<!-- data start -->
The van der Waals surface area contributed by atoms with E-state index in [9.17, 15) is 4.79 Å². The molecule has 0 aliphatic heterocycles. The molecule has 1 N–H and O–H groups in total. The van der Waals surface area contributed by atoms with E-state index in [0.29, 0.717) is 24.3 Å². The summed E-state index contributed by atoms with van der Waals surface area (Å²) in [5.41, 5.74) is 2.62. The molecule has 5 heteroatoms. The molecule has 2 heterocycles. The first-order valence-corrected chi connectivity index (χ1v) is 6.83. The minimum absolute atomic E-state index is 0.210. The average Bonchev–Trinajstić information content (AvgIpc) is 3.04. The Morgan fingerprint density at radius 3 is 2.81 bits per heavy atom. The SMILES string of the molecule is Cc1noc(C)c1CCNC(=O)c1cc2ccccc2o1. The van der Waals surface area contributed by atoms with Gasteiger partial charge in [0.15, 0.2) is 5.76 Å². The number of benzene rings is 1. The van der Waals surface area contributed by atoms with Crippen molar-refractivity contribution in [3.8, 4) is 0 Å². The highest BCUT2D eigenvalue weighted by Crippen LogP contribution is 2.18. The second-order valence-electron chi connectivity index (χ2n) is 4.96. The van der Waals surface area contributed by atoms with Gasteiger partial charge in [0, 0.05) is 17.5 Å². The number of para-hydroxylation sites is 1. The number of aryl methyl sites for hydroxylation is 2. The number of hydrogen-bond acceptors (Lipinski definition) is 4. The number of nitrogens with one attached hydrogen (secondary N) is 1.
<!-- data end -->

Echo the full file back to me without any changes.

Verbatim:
The van der Waals surface area contributed by atoms with E-state index in [9.17, 15) is 4.79 Å². The molecule has 0 aliphatic heterocycles. The molecule has 1 N–H and O–H groups in total. The van der Waals surface area contributed by atoms with E-state index in [0.29, 0.717) is 24.3 Å². The summed E-state index contributed by atoms with van der Waals surface area (Å²) in [5.41, 5.74) is 2.62. The molecule has 5 heteroatoms. The molecule has 2 heterocycles. The first-order valence-corrected chi connectivity index (χ1v) is 6.83. The minimum absolute atomic E-state index is 0.210. The average Bonchev–Trinajstić information content (AvgIpc) is 3.04. The Morgan fingerprint density at radius 3 is 2.81 bits per heavy atom. The SMILES string of the molecule is Cc1noc(C)c1CCNC(=O)c1cc2ccccc2o1. The van der Waals surface area contributed by atoms with Gasteiger partial charge in [0.15, 0.2) is 5.76 Å². The number of benzene rings is 1. The van der Waals surface area contributed by atoms with Crippen molar-refractivity contribution in [3.8, 4) is 0 Å². The highest BCUT2D eigenvalue weighted by Crippen LogP contribution is 2.18. The second-order valence-electron chi connectivity index (χ2n) is 4.96. The van der Waals surface area contributed by atoms with Gasteiger partial charge in [0, 0.05) is 17.5 Å². The number of para-hydroxylation sites is 1. The number of aryl methyl sites for hydroxylation is 2. The number of hydrogen-bond acceptors (Lipinski definition) is 4. The number of nitrogens with one attached hydrogen (secondary N) is 1.